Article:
In Latin, approximately, it's meaning as a layman is retained - but when it reached English it came to mean a dullard and eventually took on a medical twist (anyone with an IQ under 30).
The -idi part refers to a "private" or "singular" "alone" (note, the lowest rank in the military is a private soldier). And so the idiom is simply a private exchange, an exchange that can only be understood when the parties involved are in on the joke. When the Pilgrims first used the term "nose to the grindstone", they were in fact refering to working hard to produce corn flour.
Is it any wonder that foreigners have such difficulty with idiomatic English when most native speakers haven't a clue about the original meaning - and perhaps care no further than acknowledge a collection of words, jumbled together with an agreed meaning?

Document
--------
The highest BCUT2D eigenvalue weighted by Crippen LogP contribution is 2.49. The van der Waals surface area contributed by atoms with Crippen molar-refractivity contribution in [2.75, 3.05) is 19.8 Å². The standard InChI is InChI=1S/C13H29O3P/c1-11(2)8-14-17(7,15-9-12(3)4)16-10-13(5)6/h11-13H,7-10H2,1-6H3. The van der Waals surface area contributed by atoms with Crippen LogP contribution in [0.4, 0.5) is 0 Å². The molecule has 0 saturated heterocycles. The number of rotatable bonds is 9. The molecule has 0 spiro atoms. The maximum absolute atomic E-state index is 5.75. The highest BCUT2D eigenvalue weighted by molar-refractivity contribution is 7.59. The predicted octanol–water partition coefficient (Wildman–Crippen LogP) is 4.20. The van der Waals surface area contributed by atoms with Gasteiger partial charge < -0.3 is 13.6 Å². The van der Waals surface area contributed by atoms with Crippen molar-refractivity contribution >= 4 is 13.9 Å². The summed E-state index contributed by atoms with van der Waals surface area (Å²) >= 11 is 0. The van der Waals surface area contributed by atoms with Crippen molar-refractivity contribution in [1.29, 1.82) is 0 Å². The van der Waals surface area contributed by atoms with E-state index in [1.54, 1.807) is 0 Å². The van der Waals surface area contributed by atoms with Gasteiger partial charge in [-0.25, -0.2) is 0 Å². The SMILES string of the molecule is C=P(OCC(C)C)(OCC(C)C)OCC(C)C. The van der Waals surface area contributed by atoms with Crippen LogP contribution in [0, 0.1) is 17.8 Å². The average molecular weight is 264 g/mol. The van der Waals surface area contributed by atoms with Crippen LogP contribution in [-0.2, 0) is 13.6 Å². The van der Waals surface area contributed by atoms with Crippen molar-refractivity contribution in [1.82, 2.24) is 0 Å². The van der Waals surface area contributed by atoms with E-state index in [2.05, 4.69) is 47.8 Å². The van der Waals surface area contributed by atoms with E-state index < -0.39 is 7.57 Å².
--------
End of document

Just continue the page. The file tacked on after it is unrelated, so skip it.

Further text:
And so to the downfall of the idiot. The original term was not considered an insult by the Greeks, merely a factual statement about class. It really took off as a insult when it reached northern Europe, and flowered alongside the growth of industrialisation. Of course the process of industrialisation requires workers; and the workers required specialisation for industry or agriculture.
Perhaps like the word "nice", idiot has come full circle and come to mean it's opposite. Post-industrial countries no longer need the tradesman-for-life; general skills are in order, as you might find that job you invested all that time and money training for being contracted out to India.
So Mr Fox has finally figured out Mr Hedgehog's one big trick. And you wouldn't call Mr Fox an idiot, would you?
All the best, Victor.